Croke Park Classic Memories

Students from the John Curley Center for Sports Journalism at Penn State reflect on covering the Croke Park Classic for the Pennsylvania NewsMedia Association.

Living History

by Bobby Chen 

From the moment we touched down at Dublin Airport, the European history and politics of my textbooks came to life.

The first restaurant we ate at was a favorite of noted Irish republican politician Martin McGuinness. We stood on the grounds of Trinity College and heard its story, so deeply interwoven with Ireland’s religious and political history. We watched a Gaelic football at Croke Park, the field where the Bloody Sunday of the Irish War of Independence took place.

Penn State Nittany Lion leads parade on Dublin street

Nittany Lion in Dublin

The Nittany Lion got the streets of Dublin rocking during a performance by the Penn State Blue Band, cheerleaders and Lionettes on Aug. 28, 2014.  Ireland is welcoming both Penn State and Central Florida for the 2014 Croke Park Classic.

Image: Hannah Byrne

Across the street from our hotel was a bookstore associated with Sinn Fein, the Irish republican political party. On one wall was a campaign poster for Bobby Sands, an IRA member who won a seat in the British Parliament while in prison, and who led (and died from) a hunger strike while incarcerated. Scattered elsewhere around the store was memorabilia from freedom movements around the world.

How interesting it was, while covering an American football game, to be able to soak in so much rich history.

No Tie?

by C.J. Doon

When Kerry and Mayo ended their spectacular semifinal match in the All-Ireland Gaelic football championship in a tie last Sunday at Croke Park, forcing a replay in Limerick, I was stunned.

Mayo had fallen behind by five points at the break and stormed back to take a four-point lead with minutes remaining. Then Kerry tied the score with less than a minute left. But seeing such a remarkable game rendered meaningless was disheartening.

Coach James Franklin and kicker Sam Ficken celebrate Ficken's game-winning field goal.

Winning kick, Croke Park Classic

Penn State head coach James Franklin celebrated with kicker Sam Ficken following Ficken's 36-yard, game-winning field goal that secured the Nittany Lions 26-24 win over Central Florida in the 2014 Croke Park Classic in Dublin, Ireland.

Image: Bobby Chen

Imagine if last season against Michigan, after Allen Robinson’s soaring catch and Christian Hackenberg’s quarterback sneak into the end zone, the game was over. No four overtimes. No delirious Beaver Stadium. No Bill Belton game-winning touchdown.

Even a week later, I can’t help but feel a little empty. I’ll always wish I’d seen the end of that match.

Feeling at Home

by Melissa Conrad

The warm-up lasted for four days. It wasn’t until Wednesday morning, when the Penn State football contingent of more than 300 people stepped off the plane though, that widespread media coverage started to intensify. The pictures had greater meaning, the words on the page resonated more deeply and the tweets spread more rapidly. Everyone’s responsibility became amplified.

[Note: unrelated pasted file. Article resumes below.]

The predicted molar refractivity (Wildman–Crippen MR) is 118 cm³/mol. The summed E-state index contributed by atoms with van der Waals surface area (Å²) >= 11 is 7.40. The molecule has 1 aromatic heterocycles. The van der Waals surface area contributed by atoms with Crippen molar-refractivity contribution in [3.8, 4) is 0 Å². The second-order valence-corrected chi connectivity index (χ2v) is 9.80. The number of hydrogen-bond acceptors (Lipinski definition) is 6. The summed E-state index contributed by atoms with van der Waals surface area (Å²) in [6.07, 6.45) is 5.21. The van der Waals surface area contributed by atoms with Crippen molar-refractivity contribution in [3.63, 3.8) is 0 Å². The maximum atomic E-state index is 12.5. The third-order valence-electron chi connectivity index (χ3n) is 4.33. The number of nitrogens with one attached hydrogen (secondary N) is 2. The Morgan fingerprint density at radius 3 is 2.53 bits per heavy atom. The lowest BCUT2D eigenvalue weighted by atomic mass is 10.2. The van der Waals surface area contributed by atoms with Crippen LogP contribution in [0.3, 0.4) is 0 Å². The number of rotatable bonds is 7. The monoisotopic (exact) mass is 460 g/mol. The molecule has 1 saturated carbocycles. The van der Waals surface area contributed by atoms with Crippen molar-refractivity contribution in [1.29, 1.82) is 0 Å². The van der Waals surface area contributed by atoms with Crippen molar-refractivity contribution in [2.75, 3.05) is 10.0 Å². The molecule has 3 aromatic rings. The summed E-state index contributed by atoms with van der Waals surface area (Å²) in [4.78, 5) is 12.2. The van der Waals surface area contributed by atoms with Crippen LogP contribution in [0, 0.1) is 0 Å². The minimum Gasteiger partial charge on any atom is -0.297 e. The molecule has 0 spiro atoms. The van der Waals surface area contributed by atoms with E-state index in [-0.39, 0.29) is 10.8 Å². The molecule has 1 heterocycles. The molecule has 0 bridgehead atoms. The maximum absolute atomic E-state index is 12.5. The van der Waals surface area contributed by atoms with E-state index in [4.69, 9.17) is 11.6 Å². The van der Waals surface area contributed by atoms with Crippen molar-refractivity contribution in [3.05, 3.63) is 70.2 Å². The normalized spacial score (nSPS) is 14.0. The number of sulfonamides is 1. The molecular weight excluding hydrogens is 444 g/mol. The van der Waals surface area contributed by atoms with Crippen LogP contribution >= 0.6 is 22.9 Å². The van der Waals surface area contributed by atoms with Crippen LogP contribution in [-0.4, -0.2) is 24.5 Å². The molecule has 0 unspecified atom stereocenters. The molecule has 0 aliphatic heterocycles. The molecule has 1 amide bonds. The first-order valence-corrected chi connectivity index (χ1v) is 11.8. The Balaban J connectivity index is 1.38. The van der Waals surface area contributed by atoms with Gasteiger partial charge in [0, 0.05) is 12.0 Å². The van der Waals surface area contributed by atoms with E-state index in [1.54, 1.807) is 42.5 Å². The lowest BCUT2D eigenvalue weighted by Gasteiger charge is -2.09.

Fans cheered, media snapped photographs, I tweeted 140 characters faster than I ever had before and fought for the best spot as people walked through the arrivals hall. In only a few minutes’ time, the city of Dublin became the second Happy Valley. Seeing it made a foreign country feel like home.

Penn State Lionettes Dance Team leads Blue Band through streets of Dublin during pep rally

Pep rally in Dublin

The Penn State Lionettes Dance Team led the Blue Band through the streets of Dublin on August 28. Penn State will face Central Florida in the Croke Park Classic.

Image: Hannah Byrne

Deep Blue (and White) Sea

by Hannah Byrne

The closer I got to Penn State’s pep rally in Temple Bar, the louder the familiar sounds of Beaver Stadium rang in my ears. As I turned the last corner, I found so many Penn Staters I wasn’t sure how to get to the front to make photographs. I moved through the crowd, apologizing.

I bumped into a woman who demanded to know what I was doing. When she realized I was a Penn State student, she pushed me forward and said, “Anything for the university.” I ended up in perfect position, in the center of the commotion, to take photographs of Nittany Lion dancing with a young Irish girl.

Caught up in the moment

by Kelsie Netzer

Having the opportunity to not only attend the All-Ireland semifinal match between County Kerry and County Mayo, but also to also photograph it was an experience I won’t forget. As supporters of the teams cheered, jumping to their feet with flags and scarves waving in the air, it was like the sky was painted in green and red.

Despite everything I’ve been taught as a photojournalist, I looked away from the game on the pitch and up into the crowd as a funnel of noise reached my ears on the field. It felt like the student section at Beaver Stadium. It wasn’t just noise from rowdy fans —it was the heart and soul of a community.

To read more student reflections and see their full coverage of Croke Park Classic, click here.